The notion of purity – always messier than it sounded in the mythologies – is dead. The lines between inside and outside collapse along with the edifice. To make money as an artist, one must become a designer. To make a living writing, one must write to a market, or blog product reviews. Student science conferences on polar climate change are sponsored by BP. The breakdown of boundaries and purity makes it hard not to be complicit in the very things that outsiders have tended to critique about the centre.

Even Apple – yes, beloved Apple – has led the Internet away from the open sharing of the web and towards semi-closed, more profit-modelled apps. Like so many social media shifts, the effects of this have a lot to do with tying capitalism closer and closer to average people’s daily practices. Jobs didn’t talk about that overtly: it didn’t fit the anti-corporate-corporation stance Apple managed so successfully as a brand. If there were ever true purists, they were gone long before he came on the scene.

So if we want to honour Jobs, we do so not by buying the myth of the pure, individualist outsider genius. We do it by using the connectivity Apple was part of enabling.

We are in it together, in this changing economic and environmental and educational climate. Social media enables the possibility of collective knowledge, of distributed action, of working together on a scale never before possible. Maybe we can figure out how to innovate together, and create functional systems that allow for money and meaningful work and some kind of liveable, post-institutional world. Who knows? Maybe.

But we won’t do it by standing alone, trying to be geniuses.

Triumph of the Nerds, he called Apple’s success, once. It’s been clear to the industrial sector for years that the old era’s gone. We nerds have been slower to notice, busy thinking we were on the outside and waiting for our ascendancy in the Brave New World where the creative classes would shine, and our ships would all come in.

I think the ships have sailed, but here we are. The centre does not hold. Yet in this mass of connected people is more knowledge and talent and drive – all mixed in, impure-like, with ambition and complicity and mutual reliance – than even Steve Jobs could have wrapped his visionary head around. If we can only give up on the idea that we need singular geniuses to figure out how to use it.

Now THAT would be a real Triumph of the Nerds.


education, learning, and technology – #change11

One of the most interesting things I’m doing this year – learning-wise, research-wise, and community-wise – is the Change MOOC.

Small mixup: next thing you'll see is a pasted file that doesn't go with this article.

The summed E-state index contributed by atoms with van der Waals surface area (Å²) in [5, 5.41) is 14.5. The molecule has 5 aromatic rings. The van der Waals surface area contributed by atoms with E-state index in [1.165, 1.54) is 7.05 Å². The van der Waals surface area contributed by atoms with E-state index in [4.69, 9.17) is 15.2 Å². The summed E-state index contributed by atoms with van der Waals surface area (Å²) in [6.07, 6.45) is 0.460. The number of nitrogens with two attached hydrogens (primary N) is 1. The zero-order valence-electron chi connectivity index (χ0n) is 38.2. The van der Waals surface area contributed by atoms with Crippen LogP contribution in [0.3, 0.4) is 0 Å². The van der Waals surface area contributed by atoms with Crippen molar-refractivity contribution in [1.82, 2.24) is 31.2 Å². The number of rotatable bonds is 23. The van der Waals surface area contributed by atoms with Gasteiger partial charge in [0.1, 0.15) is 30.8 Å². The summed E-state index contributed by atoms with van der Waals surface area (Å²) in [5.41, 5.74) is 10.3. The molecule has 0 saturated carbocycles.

(For those of you not already signed on for this adventure, dimestore recap: a MOOC is a Massive Open Online Course. It’s free. Anyone can register and participate. There are set topics, assignments, and timelines, but you do what you want, via blog or FB or the central discussion threads: in terms of both your contributions and the platforms you use to share them, its entirely your choice. There are no gold stars – as yet – or credentials for completion, and no invalid forms of participation so long as you’re respectful of others. It’s a chance, basically, to be part of some coordinated conversations about learning, or whatever the topic, and to make some connections amidst the morass of people IN that conversation. A MOOC usually has participants from around the globe, at least within the English-speaking world. There are close to 2000 people registered for this one, I think.)

MOOCs are catching on these days: Stanford is even offering one. What makes the Change MOOC particularly intriguing is that while Stephen Downes, George Siemens, & Dave Cormier (yep, that Dave) – the godfathers of MOOC – will manage this course, they’re not doing the lion’s share of the facilitation this time.

The course is 36 weeks long. Each week has its own focus, under the overarching umbrella theme of “Change: Education, Learning, and Technology,” or how being connected changes learning. Which, as I see it, is a key site of contemporary cultural shift whether you come at it from the perspective of an educator, a geek, or simply a connected person interested in understanding social media practices more explicitly. Each week is facilitated – readings suggested, an online discussion session hosted – by a researcher or innovator or leader in the particular area being explored: this week, it so happens, is the theme of Digital Scholarship, led by Open University academic and author Martin Weller. Participants are encouraged to “write themselves into the course” by responding to topics, themes and assignments in whatever way they wish. In MOOCs, participants’ input often drives as much or more of the trajectory of discussion and interaction than does the facilitator. It’s networked, distributed learning.